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Water & Death


This is a week of death and water. First, the ritual of the “red heifer,” a cow on which there is no blemish and there has never been a yoke. Too bad for the cow, actually, as it is slaughtered in the first paragraph of the parsha and its ashes used to purify those who have been in contact with the dead. Everyone that comes in contact with a dead body is considered unclean until spring water is mixed with the ashes and sprinkled just so (read about the complete ritual here.).

Next up: the death of Miriam at Kadesh in the Tzin desert. With her death, the miraculous springs she called forth stop flowing, and the predictable fear & complaint is again taken up in the next paragraph: why did you bring us out here to die?

Moses then makes his fatal mistake. Instead of doing what God instructs – hit a rock and make water flow – he gets really annoyed. Listen you rebels, he yells out to the assembled Israelites, watch us get water from this rock! Watch us get water from this rock. Ooops. With those handful of words, Moses seals his fate: for this act of chutzpah and taking credit for a miracle, he will not live to see the promised land. Aaron dies soon after, and the people take off on a whirlwind journey, a disappointed Moses in tow, from Kadesh to Moav, conquering the inhabitants along the way (and complaining yet one more time about the lack of water and food, thus bringing down a plague of serpents. Will they never learn?).

Water and death. It is this intersection that caught my attention one day in 2003 while browsing the New York Times. That year in Grodno, Belarus, during the Spring melt, an odd thing happened. Residents of the town began to notice pieces of human bone and gravestone floating down the street in the melting snow. Turns out that a Jewish cemetery destroyed by the Soviets after WWII to make way for a sports stadium (soccer on the remains of the dead, anyone?) was coming back to haunt them. Renovations badly needed after decades of use caused the dirt under the stadium to turn up here and there, unexpected and certainly unwanted. People complained – not about dead Jews being dead, but about them being inconvenient and rather unattractive.

I became obsessed. Days were spent researching the Jews of Grodno (15,000 or so of whom were killed by some mixture of German soldiers, Russian soldiers, and Lithuanian civilians). There were – as is so often the case – mass shootings and burnings as well as deportation. After the war was over, Jewish survivors who returned were usually not allowed back into their homes; 2 of the 3 cemeteries were destroyed; and garden variety anti-Semitism carried on as before. This was of particular interest because my family – all of whom left this old country before 1920 – lived not far away, in Minsk. As luck would have it, this was not our fate.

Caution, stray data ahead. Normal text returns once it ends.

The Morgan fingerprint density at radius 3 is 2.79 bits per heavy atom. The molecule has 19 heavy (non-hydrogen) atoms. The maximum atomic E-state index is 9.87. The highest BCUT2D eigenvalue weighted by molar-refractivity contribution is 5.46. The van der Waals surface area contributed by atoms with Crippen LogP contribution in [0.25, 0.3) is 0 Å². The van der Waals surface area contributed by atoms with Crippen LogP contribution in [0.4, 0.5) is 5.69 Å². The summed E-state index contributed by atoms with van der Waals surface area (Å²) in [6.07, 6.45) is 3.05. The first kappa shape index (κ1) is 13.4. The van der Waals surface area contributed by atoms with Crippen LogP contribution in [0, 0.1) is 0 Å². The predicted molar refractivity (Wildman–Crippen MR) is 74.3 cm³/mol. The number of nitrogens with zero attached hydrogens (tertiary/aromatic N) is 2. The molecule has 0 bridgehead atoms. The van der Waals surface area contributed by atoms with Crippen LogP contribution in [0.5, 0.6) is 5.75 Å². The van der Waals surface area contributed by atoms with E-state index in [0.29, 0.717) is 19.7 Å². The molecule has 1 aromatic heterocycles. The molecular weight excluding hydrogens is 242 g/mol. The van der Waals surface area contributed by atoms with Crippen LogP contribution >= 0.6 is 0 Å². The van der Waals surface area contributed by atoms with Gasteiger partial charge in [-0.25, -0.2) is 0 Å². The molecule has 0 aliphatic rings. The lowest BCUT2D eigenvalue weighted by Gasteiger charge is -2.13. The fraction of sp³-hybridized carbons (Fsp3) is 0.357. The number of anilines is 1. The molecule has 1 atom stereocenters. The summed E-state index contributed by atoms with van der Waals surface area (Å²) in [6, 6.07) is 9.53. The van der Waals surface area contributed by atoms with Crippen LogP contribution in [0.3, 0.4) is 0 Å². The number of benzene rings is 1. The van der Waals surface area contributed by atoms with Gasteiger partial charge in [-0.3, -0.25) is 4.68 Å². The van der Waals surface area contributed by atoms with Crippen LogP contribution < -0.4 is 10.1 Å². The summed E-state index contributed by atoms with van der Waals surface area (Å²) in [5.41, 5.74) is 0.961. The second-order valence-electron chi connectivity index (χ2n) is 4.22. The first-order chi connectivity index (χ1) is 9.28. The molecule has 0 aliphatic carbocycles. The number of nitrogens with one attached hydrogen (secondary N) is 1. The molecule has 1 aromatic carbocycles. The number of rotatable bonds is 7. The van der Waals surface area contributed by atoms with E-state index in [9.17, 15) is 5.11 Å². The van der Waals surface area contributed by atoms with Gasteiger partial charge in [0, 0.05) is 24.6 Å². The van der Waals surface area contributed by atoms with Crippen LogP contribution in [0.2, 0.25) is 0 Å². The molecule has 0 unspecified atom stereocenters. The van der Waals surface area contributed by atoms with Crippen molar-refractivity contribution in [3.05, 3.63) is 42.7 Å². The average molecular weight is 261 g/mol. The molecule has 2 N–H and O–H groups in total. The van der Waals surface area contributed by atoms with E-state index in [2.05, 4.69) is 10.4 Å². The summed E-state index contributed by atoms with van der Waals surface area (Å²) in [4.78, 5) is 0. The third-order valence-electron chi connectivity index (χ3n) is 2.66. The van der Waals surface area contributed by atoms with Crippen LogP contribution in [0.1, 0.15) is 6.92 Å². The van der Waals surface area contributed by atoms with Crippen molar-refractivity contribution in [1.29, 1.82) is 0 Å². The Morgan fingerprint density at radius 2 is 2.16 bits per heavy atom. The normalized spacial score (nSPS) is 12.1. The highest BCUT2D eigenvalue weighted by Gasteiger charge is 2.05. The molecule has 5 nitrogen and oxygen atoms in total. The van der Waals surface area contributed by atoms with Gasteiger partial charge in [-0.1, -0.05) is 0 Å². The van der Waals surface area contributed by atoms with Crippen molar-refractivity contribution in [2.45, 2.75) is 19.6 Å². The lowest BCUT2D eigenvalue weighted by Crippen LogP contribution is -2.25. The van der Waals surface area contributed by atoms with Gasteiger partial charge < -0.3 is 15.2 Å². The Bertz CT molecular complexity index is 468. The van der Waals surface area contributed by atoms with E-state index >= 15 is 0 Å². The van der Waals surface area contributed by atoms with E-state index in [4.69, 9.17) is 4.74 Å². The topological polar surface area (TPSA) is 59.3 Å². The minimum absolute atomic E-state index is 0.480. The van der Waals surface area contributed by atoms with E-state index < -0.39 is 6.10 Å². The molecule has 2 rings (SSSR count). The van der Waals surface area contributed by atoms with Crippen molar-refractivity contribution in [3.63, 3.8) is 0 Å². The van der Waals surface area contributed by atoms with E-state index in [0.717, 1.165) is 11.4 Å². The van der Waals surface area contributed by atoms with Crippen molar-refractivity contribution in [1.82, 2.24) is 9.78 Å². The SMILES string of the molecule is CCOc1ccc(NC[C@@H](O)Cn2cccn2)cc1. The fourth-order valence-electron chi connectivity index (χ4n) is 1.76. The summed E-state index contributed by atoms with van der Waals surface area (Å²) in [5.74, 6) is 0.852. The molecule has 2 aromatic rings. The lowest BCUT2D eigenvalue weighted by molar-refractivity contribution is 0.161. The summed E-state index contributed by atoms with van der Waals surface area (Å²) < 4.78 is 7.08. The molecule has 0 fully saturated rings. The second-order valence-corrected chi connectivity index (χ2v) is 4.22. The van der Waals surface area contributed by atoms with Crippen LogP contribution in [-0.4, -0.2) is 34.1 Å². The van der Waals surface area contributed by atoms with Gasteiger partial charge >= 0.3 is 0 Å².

The Water Finds Its Way is my attempt to tie together the ritual of the red heifer and the discovery of those floating bones. What ritual might cleanse the streets of Grodno? What about its inhabitants? Just to be clear: I am not interested in simply adding to the loud and all-too-comfortable chorus of “they done us wrong.” Were the bones & gold teeth those of another people besides mine, I would be asking the same questions.

P.S. This piece is soon to appear in one of my most favorite publications ever, Jewish Currents.

2 Comments leave one →
  1. Victoria H. Bedford permalink
    06/15/2010 10:34 am

    My mother, a little girl, came to the US from Belarus (specifically, Staradub) with her family in 1923. We kept asking about her family and she always said they perished in WWII. I can’t find a map just now, but wonder how far it is from Grodno. I agree, it doesn’t really matter whose relatives’ bones were found, but I regularly thank my deceased US relatives for immigrating, the US government for opening its doors to immigrants, and even the Soviets for temporarily opening the doors to immigration in the 1920s. That’s my personal world. As for the larger picture, the horrors of WWII are too much to imagine. This mixture of death and water remind us again; we will and should never forget.

    As for Moses’s fate brought on by water, I think Hashem was harsh. Water is seductively healing. Moses was given so much power and he was usually so modest, unlike most of the powerful. Why wasn’t he allowed to err just once? Hashem could be talked out of his harsh position toward the Israelites on numerous occasions. Why was his most dedicated spokesman not forgiven? Was his arrogance equivalent to that of the Belorussians complaining about the inconvenience of bones in the melting snow (for which I doubt they were punished)?

  2. sue swartz permalink*
    06/15/2010 12:41 pm

    The traditionalists say that Moses was punished because he took credit for God’s miracle of bringing water forth. You – if you are God – can’t have this kind of mistake happening just at the point when the people are headed into Canaan and are in need of divine intervention in order to through out the inhabitants. Or maybe this was just an excuse: it was time for Moses to retire. Seems kinda crappy to me, though… heaven? promised land? Which is the better deal?

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